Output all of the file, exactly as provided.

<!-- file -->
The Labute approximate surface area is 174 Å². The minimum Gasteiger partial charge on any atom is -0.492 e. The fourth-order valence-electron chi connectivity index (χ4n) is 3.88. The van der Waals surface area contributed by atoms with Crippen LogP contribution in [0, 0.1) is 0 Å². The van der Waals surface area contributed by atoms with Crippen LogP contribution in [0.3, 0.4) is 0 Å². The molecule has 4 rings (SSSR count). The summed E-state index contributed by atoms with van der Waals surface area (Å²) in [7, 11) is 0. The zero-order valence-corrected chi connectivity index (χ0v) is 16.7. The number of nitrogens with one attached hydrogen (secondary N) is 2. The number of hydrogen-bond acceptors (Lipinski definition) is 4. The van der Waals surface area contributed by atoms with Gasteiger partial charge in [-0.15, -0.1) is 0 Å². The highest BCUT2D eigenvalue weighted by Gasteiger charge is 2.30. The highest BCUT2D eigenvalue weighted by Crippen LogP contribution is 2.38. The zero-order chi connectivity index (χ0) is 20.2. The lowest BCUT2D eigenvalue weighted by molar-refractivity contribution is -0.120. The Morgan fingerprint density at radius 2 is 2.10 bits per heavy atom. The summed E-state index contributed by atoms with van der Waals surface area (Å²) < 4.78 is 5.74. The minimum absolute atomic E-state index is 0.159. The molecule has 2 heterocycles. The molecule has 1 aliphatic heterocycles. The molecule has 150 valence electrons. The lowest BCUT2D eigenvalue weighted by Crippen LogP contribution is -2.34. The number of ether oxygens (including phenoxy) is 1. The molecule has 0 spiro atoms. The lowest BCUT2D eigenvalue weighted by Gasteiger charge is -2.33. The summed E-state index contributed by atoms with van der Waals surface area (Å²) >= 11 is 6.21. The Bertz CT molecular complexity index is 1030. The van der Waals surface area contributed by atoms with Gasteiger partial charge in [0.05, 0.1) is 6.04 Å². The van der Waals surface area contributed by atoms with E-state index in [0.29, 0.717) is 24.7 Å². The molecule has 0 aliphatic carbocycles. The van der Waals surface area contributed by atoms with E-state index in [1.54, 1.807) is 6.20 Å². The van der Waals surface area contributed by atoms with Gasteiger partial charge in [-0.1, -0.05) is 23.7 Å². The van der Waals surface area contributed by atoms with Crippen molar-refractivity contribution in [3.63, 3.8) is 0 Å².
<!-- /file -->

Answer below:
The Labute approximate surface area is 174 Å². The minimum Gasteiger partial charge on any atom is -0.492 e. The fourth-order valence-electron chi connectivity index (χ4n) is 3.88. The van der Waals surface area contributed by atoms with Crippen LogP contribution in [0, 0.1) is 0 Å². The van der Waals surface area contributed by atoms with Crippen LogP contribution in [0.3, 0.4) is 0 Å². The molecule has 4 rings (SSSR count). The summed E-state index contributed by atoms with van der Waals surface area (Å²) in [7, 11) is 0. The zero-order valence-corrected chi connectivity index (χ0v) is 16.7. The number of nitrogens with one attached hydrogen (secondary N) is 2. The number of hydrogen-bond acceptors (Lipinski definition) is 4. The van der Waals surface area contributed by atoms with Gasteiger partial charge in [-0.15, -0.1) is 0 Å². The highest BCUT2D eigenvalue weighted by Gasteiger charge is 2.30. The highest BCUT2D eigenvalue weighted by Crippen LogP contribution is 2.38. The zero-order chi connectivity index (χ0) is 20.2. The lowest BCUT2D eigenvalue weighted by molar-refractivity contribution is -0.120. The Morgan fingerprint density at radius 2 is 2.10 bits per heavy atom. The summed E-state index contributed by atoms with van der Waals surface area (Å²) < 4.78 is 5.74. The minimum absolute atomic E-state index is 0.159. The molecule has 2 heterocycles. The molecule has 1 aliphatic heterocycles. The molecule has 150 valence electrons. The lowest BCUT2D eigenvalue weighted by Crippen LogP contribution is -2.34. The number of ether oxygens (including phenoxy) is 1. The molecule has 0 spiro atoms. The lowest BCUT2D eigenvalue weighted by Gasteiger charge is -2.33. The summed E-state index contributed by atoms with van der Waals surface area (Å²) >= 11 is 6.21. The Bertz CT molecular complexity index is 1030. The van der Waals surface area contributed by atoms with Gasteiger partial charge in [0.05, 0.1) is 6.04 Å². The van der Waals surface area contributed by atoms with E-state index in [0.29, 0.717) is 24.7 Å². The molecule has 0 aliphatic carbocycles. The van der Waals surface area contributed by atoms with E-state index in [1.54, 1.807) is 6.20 Å². The van der Waals surface area contributed by atoms with Gasteiger partial charge in [-0.1, -0.05) is 23.7 Å². The van der Waals surface area contributed by atoms with Crippen molar-refractivity contribution in [3.63, 3.8) is 0 Å².